Taking stock: Human rights after the end of the Cold War
By Mark Goodale
To mark the date on which the United Nations General Assembly adopted the Universal Declaration of Human Rights (UDHR) in 1948, World Human Rights Day is celebrated each year on 10 December. The first Human Rights Day celebration was held in 1950 following a General Assembly resolution that “[i]nvites all States and interested organizations” to recognize the historical importance of the UDHR as a “distinct forward step in the march of human progress.”
No specific guidelines are given for how this distinct forward step is to be honored; as such, Human Rights Day has evolved over the decades through a wide range of practices and degrees of awareness. More recently, it has become customary for the Office of the High Commissioner for Human Rights (OHCHR) to designate a particular theme for Human Rights Day. For example, the theme for Human Rights Day 2004 was “Human Rights Education”; the theme for Human Rights Day 2006 was “Fighting Poverty: A Matter of Obligation, Not Charity”; and in 2011, the theme was “Celebrate Human Rights!” (the vigorous exclamation point recognizes the role of human rights in revolutions and street protests from the Arab Spring to Occupy Wall Street).
This year, the theme is more sober, measured, and perhaps even a bit bureaucratic: “20 Years: Working For Your Rights.” As a guide to the day’s events, the OHCHR provides a set of promotional videos and statements by international figures and a timeline of important milestones in the twenty years since the World Conference of Human Rights in Vienna, which led to Vienna Declaration and Programme of Action and the establishment of the OHCHR itself.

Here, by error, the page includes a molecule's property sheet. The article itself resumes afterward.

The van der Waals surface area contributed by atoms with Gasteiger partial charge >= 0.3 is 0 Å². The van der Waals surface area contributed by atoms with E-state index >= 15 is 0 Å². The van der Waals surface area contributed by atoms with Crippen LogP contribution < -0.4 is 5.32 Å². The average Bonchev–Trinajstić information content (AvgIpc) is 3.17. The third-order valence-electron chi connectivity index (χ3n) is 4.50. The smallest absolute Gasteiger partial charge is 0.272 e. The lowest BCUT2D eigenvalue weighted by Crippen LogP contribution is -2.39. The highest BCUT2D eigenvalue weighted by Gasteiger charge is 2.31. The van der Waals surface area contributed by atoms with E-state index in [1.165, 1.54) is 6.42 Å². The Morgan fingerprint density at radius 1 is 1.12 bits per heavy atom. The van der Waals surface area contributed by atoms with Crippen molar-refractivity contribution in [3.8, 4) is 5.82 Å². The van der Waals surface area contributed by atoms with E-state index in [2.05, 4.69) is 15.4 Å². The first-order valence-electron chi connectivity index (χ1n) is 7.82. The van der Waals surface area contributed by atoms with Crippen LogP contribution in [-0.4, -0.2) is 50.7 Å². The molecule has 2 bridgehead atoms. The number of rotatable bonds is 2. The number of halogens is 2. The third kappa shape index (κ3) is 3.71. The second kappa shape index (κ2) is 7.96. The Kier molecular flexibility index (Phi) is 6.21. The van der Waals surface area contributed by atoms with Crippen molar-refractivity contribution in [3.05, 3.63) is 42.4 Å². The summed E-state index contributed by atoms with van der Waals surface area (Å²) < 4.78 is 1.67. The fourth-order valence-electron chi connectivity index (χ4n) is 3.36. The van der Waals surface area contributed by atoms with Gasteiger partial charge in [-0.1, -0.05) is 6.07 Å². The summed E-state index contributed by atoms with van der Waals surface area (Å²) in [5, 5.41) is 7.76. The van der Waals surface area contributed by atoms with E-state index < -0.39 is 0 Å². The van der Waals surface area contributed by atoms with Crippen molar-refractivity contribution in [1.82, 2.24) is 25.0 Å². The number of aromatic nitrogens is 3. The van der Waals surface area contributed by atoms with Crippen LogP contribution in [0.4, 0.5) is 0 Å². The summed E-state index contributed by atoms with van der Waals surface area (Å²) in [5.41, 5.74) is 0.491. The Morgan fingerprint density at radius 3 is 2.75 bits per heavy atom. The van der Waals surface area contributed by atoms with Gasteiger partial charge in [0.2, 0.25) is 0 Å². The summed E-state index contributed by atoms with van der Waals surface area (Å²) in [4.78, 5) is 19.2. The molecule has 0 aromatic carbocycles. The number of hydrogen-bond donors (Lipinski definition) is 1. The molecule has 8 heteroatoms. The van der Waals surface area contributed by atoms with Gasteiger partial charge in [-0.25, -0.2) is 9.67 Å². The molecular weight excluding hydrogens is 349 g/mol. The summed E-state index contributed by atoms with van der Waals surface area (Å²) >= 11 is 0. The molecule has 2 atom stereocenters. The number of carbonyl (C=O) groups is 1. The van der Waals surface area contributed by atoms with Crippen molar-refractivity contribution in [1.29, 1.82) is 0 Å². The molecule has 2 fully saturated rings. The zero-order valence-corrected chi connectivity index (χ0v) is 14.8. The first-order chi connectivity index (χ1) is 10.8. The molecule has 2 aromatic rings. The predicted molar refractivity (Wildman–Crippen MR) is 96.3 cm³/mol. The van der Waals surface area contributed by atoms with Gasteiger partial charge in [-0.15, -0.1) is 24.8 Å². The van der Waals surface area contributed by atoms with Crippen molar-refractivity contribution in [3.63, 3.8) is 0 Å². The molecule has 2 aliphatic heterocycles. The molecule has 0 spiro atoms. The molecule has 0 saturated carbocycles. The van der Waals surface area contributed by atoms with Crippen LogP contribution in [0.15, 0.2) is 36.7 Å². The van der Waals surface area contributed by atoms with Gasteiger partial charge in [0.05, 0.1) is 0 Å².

20 Years of Human Rights – The Road Ahead by United Nations Human Rights
Some of these milestones are specific, demonstrable, and relatively uncontroversial, such as the fact that economic, social, and cultural rights are now considered part of the mainstream corpus of international human rights law and the establishment (in 2002) of the International Criminal Court as the first permanent international court committed to prosecuting those who commit gross violations of human rights. Others are no doubt true, but represent sweeping assertions that fairly beg for closer scrutiny, such as the fact that “[h]uman rights have become central to the global conversation regarding peace, security and development.” And others are so tenuous and prospective as to hardly qualify as a milestone worth of the name, such as the fact that a “growing consensus is emerging that business enterprises have human rights responsibilities.”
Nevertheless, there is no question but that the twenty-five years since the end of the Cold War have been a historical watershed for the broader project of human rights advocacy and enforcement that was forged from the tragedy of the Second World War and its unprecedented levels of military violence, state-sponsored murder, and nationalist imperialism. Despite the fact that a debate is now raging between those who take a long view of the development of the idea of human rights over the decades and even centuries, and those who argue that the project of human rights as we now know it really began as late as the 1970s, there can be little doubt that the end of the Cold War unleashed a flood of both pent-up and new momentum for human rights that continues to wash over a world captivated by the twined promises of human dignity and radical equality.